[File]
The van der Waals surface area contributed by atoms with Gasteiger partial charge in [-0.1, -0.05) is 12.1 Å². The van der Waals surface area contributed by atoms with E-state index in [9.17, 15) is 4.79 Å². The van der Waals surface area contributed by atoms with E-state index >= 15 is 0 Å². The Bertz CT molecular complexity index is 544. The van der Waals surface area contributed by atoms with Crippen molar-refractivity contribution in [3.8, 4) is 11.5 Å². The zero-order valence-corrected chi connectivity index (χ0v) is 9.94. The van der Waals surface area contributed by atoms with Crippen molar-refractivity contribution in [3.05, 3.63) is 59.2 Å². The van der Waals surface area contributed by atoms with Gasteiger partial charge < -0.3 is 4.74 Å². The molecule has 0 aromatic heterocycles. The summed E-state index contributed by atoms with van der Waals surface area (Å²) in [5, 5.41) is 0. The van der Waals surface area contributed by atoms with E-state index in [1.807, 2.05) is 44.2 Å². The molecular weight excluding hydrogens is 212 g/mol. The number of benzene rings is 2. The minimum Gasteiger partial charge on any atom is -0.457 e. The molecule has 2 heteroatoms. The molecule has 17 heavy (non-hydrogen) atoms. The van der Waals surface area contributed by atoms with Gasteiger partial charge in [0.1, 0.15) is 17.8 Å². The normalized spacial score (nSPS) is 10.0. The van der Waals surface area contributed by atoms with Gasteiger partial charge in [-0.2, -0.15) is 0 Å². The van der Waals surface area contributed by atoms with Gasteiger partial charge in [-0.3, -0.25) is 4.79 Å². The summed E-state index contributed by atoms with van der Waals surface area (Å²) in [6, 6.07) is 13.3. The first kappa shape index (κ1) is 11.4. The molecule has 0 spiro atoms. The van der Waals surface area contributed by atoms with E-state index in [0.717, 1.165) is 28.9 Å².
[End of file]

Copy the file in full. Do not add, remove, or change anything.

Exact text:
The van der Waals surface area contributed by atoms with Gasteiger partial charge in [-0.1, -0.05) is 12.1 Å². The van der Waals surface area contributed by atoms with E-state index in [9.17, 15) is 4.79 Å². The van der Waals surface area contributed by atoms with E-state index >= 15 is 0 Å². The Bertz CT molecular complexity index is 544. The van der Waals surface area contributed by atoms with Crippen molar-refractivity contribution in [3.8, 4) is 11.5 Å². The zero-order valence-corrected chi connectivity index (χ0v) is 9.94. The van der Waals surface area contributed by atoms with Crippen molar-refractivity contribution in [3.05, 3.63) is 59.2 Å². The van der Waals surface area contributed by atoms with Gasteiger partial charge < -0.3 is 4.74 Å². The molecule has 0 aromatic heterocycles. The summed E-state index contributed by atoms with van der Waals surface area (Å²) in [5, 5.41) is 0. The van der Waals surface area contributed by atoms with E-state index in [1.807, 2.05) is 44.2 Å². The molecular weight excluding hydrogens is 212 g/mol. The number of benzene rings is 2. The minimum Gasteiger partial charge on any atom is -0.457 e. The molecule has 2 heteroatoms. The molecule has 17 heavy (non-hydrogen) atoms. The van der Waals surface area contributed by atoms with Gasteiger partial charge in [0.1, 0.15) is 17.8 Å². The normalized spacial score (nSPS) is 10.0. The van der Waals surface area contributed by atoms with Gasteiger partial charge in [-0.2, -0.15) is 0 Å². The van der Waals surface area contributed by atoms with Gasteiger partial charge in [-0.3, -0.25) is 4.79 Å². The summed E-state index contributed by atoms with van der Waals surface area (Å²) in [6, 6.07) is 13.3. The first kappa shape index (κ1) is 11.4. The molecule has 0 spiro atoms. The van der Waals surface area contributed by atoms with E-state index in [0.717, 1.165) is 28.9 Å².